Hello everyone! I hope April has been treating you well so far! For this week, the plan is to introduce you all to the different taxa most often seen here in the Driftless Area.
Shown above is what our iNaturalist page looks like when you first get to it. As you can see, there have been over 64,000 observations made of different organisms. This includes almost 5,000 different species!
If you scroll down the page, you will eventually come upon a map. This map depicts the Driftless Area where all the observations were made. The Driftless Area makes up portions of Wisconsin, Minnesota, Iowa, and Illinois where during the last glaciation event, the glaciers never reached. I will focus primarily on the Driftless Area, and then more specifically, the La Crosse County area. The red that you see are the individual observations. The darker red an area appears, the more observations were made. So, by looking at this map, it is apparent that many observations were made in the Madison and Baraboo, Wisconsin areas.
I thought I would first start with amphibians because they are quite an interesting group! Amphibians are vertebrates that occupy an assortment of different habitats that include terrestrial, fossorial, arboreal, and freshwater aquatic ecosystems. Their larvae typically start out by living in water until they undergo metamorphosis and develop lungs. Fun fact: amphibians use their skin as a way to breathe and there are some frogs that rely entirely on their skin for breathing!
According to our iNaturalist page, in the Driftless Area alone, there were 471 observations of different amphibians. This includes 15 different species! The species that was identified the most was the American Toad (Anaxyrus americanus) with 114 observations. Most observations were seen in April through October. This makes sense because this species hibernates during the winter. This amphibian is a common species found throughout Canada and the eastern United States. Their skin color can often change depending on habitat colors, humidity, stress, and temperature. Most people probably know these toads because of the warts on their skin.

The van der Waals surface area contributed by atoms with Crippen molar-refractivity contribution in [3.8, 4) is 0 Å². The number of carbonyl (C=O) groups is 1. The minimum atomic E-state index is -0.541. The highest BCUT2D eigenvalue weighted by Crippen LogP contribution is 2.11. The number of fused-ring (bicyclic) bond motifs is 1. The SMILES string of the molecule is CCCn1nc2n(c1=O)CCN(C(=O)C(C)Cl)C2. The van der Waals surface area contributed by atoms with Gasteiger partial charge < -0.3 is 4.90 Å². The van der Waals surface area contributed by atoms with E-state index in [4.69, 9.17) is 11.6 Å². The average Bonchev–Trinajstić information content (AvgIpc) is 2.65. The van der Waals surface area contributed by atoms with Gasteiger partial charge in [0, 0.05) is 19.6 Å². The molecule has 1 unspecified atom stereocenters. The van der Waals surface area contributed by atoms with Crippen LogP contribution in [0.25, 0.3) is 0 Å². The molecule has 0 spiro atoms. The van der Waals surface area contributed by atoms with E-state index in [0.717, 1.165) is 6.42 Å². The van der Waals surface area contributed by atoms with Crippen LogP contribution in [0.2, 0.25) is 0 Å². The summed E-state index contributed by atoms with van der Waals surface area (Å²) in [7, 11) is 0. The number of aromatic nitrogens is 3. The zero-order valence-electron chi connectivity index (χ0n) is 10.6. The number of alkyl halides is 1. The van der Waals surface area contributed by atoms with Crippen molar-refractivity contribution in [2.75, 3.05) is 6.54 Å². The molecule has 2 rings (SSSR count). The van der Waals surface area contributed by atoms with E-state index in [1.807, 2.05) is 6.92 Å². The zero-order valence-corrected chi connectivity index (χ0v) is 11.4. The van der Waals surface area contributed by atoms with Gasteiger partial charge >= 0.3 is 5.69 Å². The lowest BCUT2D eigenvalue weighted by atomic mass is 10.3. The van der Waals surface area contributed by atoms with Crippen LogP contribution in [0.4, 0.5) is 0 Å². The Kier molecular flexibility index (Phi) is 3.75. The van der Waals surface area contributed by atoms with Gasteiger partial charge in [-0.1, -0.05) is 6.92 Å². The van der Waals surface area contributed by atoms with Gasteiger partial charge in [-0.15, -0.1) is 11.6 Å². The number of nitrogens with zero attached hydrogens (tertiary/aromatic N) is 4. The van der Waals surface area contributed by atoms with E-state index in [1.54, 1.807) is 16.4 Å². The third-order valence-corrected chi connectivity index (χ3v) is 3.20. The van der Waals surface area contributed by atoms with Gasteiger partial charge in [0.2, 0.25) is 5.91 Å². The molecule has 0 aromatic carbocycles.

The least observed amphibian was the Blue-spotted Salamander (Ambystoma lertale) with just one observation. This salamander is native to the Great Lake states and northeastern United States as well as some parts of Canada. Blue-spotted salamanders are primarily found in moist, deciduous forests and swampy woodlands. Fun fact: they have long toes with there being four on the front feet and five on the hind feet!
In La Crosse County, there were 52 observations of amphibians, and six different species were identified. The most observed species was the Gray Treefrog (Dryophytes versicolor) with 23 observations. The least observed was the Common Mudpuppy (Necturus maculosus) with only one observation.
Next, I will talk about the different birds that have been seen in the Driftless Area!
Birds are warm-blooded vertebrates that are characterized by the following features: feathers, toothless beaked jaws, the laying of hard-shelled eggs, high metabolic rate, four-chambered heart, and lightweight skeleton. All birds have wings, but not all birds can fly as is seen with penguins. Wings have evolved to serve different functions for different species. Birds are the only known living dinosaurs! Fun fact: La Crosse County lies in the migratory path of many different species of birds! The best place to see them when they stop on their journey is the marsh by Myrick Park!
In the Driftless Area, over the past year, there have been 3,582 different observations of birds and 244 species were identified. The most identified bird was the Bald Eagle (Haliaeetus leucocephalus) with 174 observations. Bald Eagles range from Canada all the way down to Mexico. They are called Bald Eagles not because they are actually bald, but because of their white head. In the late 20th century, these eagles almost went extinct but have since recovered. Despite their recovery, this species is still considered to be a threatened species.
The least observed bird in the Driftless Area was the Orange-crowned Warbler (Leiothlypis celata) with only one observation. This species is found in Canada, Alaska, and the western United States. They forage in low shrubs eating insects, berries, and nectar. Currently, they are not on any endangered species list and are considered a secure species.
In the La Crosse County area, there were 451 bird observations with 85 different species identified. The most observed bird species was the Bald Eagle (Haliaeetus leucocephalus) with 30 observations. The least observed species was the Tennessee Warbler (Leiothlypis peregrina) with only one observation.
That about wraps it up for this week! Make sure to come back on April 28th for my next post which will be about Fungi and Mammals!